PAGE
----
Through a random but fortuitous and perhaps inspired accident, I found myself the happy borrower of the following volume from the local library:


Mulling over the writings on the paradoxical nature of infinity has given me a great insight into my recent blue mood regarding my housework. Today I will give the first of a two-part explanation on how the concept of Infinity relates to my Laundry Basket.

The Greek philosopher Zeno of Elea had a thought. Perhaps he was in the shower at the time, perhaps he was "indisposed." ("In de what?" you may ask. "Indisposed. In de ... oh nevermind.") This is how it goes:

The Greek warrior Achilles was going to have a race with a tortoise. Because he was much faster than the tortoise, he decided to give the tortoise a head-start.

Zeno, through logical reasoning, proposed that Achilles was never able to catch up to the tortoise. The reasoning follows thus:

First, Achilles must reach the tortoise's starting point. But by the time he reaches it, the tortoise has moved to a point further on. And by the time Achilles has reached that point, the tortoise has moved even further on. By the time Achilles has reached that point, the tortoise has moved even further on, and by the time Achilles has reached that point, the tortoise has moved even further on.

Zeno said that it is obvious that the series is never-ending, and that there will always be a distance, however small, between the tortoise and Achilles.

Below is a nifty little fractal sometimes used to illustrate this paradox. Achilles has been replaced by a girl. The description on Wikipedia is:

The girl is assumed to walk three times as fast as the turtle, but whenever she turns a corner the turtle will, too. Even though she is faster, she will not see the turtle within a finite number of turns.


In order for Achilles (or the girl above) to catch up to the tortoise, they have to complete an infinite number of "travels" and Zeno went on to say that you can't complete an infinite list of Things To Do in a finite time. (Those of us who have ever looked after a husband, and/or children, and/or a house, and/or a dog, and/or paid employment didn't need a philosopher to tell us that.)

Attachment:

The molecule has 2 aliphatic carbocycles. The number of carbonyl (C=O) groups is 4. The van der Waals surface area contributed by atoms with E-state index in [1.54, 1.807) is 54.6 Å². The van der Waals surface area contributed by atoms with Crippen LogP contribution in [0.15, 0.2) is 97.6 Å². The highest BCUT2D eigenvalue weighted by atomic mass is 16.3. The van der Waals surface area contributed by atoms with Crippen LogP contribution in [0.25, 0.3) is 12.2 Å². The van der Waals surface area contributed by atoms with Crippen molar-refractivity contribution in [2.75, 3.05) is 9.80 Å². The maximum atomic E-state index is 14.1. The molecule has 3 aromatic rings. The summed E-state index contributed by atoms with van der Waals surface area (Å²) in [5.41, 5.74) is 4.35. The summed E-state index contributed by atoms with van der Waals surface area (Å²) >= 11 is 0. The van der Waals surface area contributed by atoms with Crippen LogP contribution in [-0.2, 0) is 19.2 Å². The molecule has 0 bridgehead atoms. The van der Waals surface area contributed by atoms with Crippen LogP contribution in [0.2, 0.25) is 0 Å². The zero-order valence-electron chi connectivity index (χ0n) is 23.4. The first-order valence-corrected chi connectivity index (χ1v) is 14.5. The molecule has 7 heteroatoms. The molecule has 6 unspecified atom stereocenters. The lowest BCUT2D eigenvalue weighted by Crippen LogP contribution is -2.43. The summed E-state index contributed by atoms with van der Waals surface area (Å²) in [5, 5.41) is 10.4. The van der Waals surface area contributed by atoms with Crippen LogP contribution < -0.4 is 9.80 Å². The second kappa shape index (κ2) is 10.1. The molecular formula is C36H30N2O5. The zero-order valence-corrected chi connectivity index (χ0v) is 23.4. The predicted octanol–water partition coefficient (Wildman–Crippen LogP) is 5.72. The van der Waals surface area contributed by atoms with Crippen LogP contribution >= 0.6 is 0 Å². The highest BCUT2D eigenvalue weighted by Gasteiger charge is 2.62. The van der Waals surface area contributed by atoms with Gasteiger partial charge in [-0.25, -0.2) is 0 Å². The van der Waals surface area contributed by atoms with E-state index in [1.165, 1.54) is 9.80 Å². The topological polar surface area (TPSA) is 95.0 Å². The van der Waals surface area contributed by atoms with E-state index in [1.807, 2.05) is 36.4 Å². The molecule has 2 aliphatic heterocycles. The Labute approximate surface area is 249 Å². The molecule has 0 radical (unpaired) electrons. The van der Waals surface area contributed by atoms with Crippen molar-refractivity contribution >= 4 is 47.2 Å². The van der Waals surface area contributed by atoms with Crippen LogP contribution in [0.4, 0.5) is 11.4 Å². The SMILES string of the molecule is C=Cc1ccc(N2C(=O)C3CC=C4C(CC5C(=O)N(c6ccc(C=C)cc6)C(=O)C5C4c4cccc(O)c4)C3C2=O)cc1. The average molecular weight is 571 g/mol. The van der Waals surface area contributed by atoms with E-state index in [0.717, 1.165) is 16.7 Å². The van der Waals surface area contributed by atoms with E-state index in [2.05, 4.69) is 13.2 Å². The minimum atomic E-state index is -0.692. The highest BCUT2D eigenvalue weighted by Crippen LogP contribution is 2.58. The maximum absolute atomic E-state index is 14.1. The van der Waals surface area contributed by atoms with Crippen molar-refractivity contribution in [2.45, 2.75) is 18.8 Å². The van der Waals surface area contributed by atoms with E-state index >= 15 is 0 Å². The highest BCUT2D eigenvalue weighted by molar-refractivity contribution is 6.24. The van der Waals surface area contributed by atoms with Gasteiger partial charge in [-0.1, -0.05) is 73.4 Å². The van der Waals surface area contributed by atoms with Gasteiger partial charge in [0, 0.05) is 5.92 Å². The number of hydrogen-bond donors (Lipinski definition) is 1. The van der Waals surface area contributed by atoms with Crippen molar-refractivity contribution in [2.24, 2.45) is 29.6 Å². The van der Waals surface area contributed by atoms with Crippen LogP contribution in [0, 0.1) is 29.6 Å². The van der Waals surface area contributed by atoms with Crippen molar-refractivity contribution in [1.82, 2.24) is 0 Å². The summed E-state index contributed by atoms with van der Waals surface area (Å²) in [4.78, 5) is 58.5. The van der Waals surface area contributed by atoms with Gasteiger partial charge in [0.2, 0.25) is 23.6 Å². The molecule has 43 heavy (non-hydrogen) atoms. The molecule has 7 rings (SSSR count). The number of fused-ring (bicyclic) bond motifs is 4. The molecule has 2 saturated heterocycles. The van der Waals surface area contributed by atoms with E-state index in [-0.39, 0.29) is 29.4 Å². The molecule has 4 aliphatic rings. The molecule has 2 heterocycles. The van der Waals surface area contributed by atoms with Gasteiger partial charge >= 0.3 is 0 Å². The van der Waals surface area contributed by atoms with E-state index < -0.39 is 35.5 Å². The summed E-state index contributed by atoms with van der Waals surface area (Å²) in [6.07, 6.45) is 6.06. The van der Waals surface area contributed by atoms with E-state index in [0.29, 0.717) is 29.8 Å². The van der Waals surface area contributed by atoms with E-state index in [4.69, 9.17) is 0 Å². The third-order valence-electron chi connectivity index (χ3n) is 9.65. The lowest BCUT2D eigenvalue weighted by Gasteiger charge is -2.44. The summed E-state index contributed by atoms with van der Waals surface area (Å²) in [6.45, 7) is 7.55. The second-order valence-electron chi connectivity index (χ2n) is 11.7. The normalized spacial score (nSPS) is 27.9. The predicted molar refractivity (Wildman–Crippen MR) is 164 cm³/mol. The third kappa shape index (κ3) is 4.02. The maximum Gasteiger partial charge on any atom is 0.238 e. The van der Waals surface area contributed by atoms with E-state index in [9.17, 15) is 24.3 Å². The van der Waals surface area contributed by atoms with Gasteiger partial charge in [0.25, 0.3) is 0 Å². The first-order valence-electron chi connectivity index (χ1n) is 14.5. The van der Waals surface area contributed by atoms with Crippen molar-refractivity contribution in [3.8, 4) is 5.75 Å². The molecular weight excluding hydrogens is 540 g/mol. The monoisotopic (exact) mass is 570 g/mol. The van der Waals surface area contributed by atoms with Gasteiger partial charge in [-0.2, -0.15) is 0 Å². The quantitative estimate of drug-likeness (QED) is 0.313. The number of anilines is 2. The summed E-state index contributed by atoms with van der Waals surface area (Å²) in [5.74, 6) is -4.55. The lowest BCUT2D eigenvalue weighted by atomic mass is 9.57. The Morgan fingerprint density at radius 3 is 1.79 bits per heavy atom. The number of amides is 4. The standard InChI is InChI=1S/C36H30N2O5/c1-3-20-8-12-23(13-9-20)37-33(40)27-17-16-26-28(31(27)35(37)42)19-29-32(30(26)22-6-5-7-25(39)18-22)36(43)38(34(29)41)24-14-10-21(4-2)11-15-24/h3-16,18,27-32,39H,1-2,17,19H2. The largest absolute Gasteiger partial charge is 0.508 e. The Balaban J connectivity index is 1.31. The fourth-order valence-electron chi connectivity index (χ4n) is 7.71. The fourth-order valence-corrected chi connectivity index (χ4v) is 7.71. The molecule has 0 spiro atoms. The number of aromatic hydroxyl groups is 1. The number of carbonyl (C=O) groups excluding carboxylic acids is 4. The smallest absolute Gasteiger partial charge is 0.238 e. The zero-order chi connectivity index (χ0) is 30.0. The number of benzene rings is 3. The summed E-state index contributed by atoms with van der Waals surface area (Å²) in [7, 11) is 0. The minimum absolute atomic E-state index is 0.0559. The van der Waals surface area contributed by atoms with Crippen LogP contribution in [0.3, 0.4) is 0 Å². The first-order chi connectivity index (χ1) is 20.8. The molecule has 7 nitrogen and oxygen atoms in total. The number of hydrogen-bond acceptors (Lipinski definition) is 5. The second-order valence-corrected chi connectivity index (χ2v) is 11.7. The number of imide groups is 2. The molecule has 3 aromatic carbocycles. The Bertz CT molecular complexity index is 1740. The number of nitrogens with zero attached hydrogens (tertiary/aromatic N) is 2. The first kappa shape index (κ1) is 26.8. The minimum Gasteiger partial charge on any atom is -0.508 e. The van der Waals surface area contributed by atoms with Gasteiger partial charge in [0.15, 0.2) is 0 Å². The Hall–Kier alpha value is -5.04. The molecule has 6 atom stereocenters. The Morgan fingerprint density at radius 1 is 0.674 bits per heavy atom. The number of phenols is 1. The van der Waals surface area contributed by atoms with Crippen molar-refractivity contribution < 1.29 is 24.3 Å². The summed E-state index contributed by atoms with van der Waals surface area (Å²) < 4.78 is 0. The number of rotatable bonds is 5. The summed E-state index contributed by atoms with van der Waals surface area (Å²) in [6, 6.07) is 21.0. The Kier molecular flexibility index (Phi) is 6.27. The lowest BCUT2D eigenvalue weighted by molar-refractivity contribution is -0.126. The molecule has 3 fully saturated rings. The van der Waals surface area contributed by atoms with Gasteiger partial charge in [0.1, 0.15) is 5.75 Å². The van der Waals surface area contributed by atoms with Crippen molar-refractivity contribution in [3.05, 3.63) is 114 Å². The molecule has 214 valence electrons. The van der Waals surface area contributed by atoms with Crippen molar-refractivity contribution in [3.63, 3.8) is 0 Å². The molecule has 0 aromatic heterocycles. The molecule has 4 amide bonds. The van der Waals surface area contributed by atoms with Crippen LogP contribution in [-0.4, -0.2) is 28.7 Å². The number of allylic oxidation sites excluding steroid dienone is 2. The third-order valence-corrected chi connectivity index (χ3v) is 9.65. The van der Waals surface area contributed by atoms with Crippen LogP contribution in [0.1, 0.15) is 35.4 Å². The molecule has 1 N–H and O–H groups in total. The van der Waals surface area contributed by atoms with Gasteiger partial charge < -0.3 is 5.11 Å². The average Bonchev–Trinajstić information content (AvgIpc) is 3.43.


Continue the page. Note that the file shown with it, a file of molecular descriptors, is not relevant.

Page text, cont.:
Hence, Achilles will never catch up to that darn tortoise.

Richard Morris, the author of my book, makes the point:
Of course, we all know that Achilles would catch the tortoise fairly quickly, but pointing this out does not refute Zeno's argument. Zeno is saying that Achilles must complete an infinite series of acts, and this cannot be done in a finite period of time. If we choose not to believe this, we must demonstrate where the fallacy lies.

I am certain that by now, you will have seen the obvious parallels between The Paradox of Achilles and The Tortoise and my Overflowing Laundry Basket, but for those of you who can't I will post all about it another day.

Next Up: Achilles and my Laundry Basket.

07 April 2010

An infinite number of infinities


Infinity is an interesting beast. It seems though, that people who have worked with it tend to go mad.

One such mathematician was the German, George Cantor. He defined an infinite number to be one that could be put into a one-to-one correspondence with some part of itself.

One example of this is agreeing that the list of positive integers 1, 2, 3, 4, 5, 6 ... (that dot-dot-dot- means that it go on to infinity) is infinite ...?

(at this point you all nod with me and say "ye-e-e-ess...")

and that the set of square numbers (1, 4, 9, 16, 25, 36 ...) is also infinite ...

(nod, nod, "ye-e-e-ess...")

and you can put them together in one-to-one correspondence ...

1...2...3...4....5....6 ...